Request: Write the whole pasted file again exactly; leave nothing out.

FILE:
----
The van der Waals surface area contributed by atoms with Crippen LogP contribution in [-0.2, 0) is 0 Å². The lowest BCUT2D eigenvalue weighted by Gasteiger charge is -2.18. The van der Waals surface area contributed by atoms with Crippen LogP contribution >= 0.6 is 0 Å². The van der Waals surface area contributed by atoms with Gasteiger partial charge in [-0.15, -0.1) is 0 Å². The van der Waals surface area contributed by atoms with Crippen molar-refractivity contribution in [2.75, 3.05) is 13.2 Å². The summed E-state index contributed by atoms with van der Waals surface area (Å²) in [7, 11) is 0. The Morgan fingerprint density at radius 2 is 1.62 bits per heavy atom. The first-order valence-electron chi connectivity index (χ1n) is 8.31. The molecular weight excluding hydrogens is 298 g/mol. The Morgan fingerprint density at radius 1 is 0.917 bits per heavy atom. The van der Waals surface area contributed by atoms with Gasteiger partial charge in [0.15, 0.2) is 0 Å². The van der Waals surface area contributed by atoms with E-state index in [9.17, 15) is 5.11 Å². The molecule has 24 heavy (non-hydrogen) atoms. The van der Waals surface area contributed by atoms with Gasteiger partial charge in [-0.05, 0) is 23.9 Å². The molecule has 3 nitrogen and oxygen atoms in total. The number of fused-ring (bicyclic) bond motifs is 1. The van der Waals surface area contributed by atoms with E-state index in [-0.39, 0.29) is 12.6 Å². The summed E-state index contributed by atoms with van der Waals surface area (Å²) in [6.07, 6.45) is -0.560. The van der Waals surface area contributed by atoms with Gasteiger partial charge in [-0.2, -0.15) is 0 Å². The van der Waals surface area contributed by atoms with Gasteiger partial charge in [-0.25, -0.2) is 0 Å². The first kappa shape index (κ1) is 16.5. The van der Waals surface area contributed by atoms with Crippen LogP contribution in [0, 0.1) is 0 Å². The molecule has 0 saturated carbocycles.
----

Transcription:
The van der Waals surface area contributed by atoms with Crippen LogP contribution in [-0.2, 0) is 0 Å². The lowest BCUT2D eigenvalue weighted by Gasteiger charge is -2.18. The van der Waals surface area contributed by atoms with Crippen LogP contribution >= 0.6 is 0 Å². The van der Waals surface area contributed by atoms with Gasteiger partial charge in [-0.15, -0.1) is 0 Å². The van der Waals surface area contributed by atoms with Crippen molar-refractivity contribution in [2.75, 3.05) is 13.2 Å². The summed E-state index contributed by atoms with van der Waals surface area (Å²) in [7, 11) is 0. The Morgan fingerprint density at radius 2 is 1.62 bits per heavy atom. The first-order valence-electron chi connectivity index (χ1n) is 8.31. The molecular weight excluding hydrogens is 298 g/mol. The Morgan fingerprint density at radius 1 is 0.917 bits per heavy atom. The van der Waals surface area contributed by atoms with Gasteiger partial charge in [0.15, 0.2) is 0 Å². The van der Waals surface area contributed by atoms with E-state index in [9.17, 15) is 5.11 Å². The molecule has 24 heavy (non-hydrogen) atoms. The van der Waals surface area contributed by atoms with Gasteiger partial charge in [-0.05, 0) is 23.9 Å². The molecule has 3 nitrogen and oxygen atoms in total. The number of fused-ring (bicyclic) bond motifs is 1. The van der Waals surface area contributed by atoms with E-state index in [-0.39, 0.29) is 12.6 Å². The summed E-state index contributed by atoms with van der Waals surface area (Å²) in [6.07, 6.45) is -0.560. The van der Waals surface area contributed by atoms with Gasteiger partial charge in [-0.2, -0.15) is 0 Å². The van der Waals surface area contributed by atoms with Gasteiger partial charge in [-0.25, -0.2) is 0 Å². The first kappa shape index (κ1) is 16.5. The van der Waals surface area contributed by atoms with Crippen LogP contribution in [0, 0.1) is 0 Å². The molecule has 0 saturated carbocycles.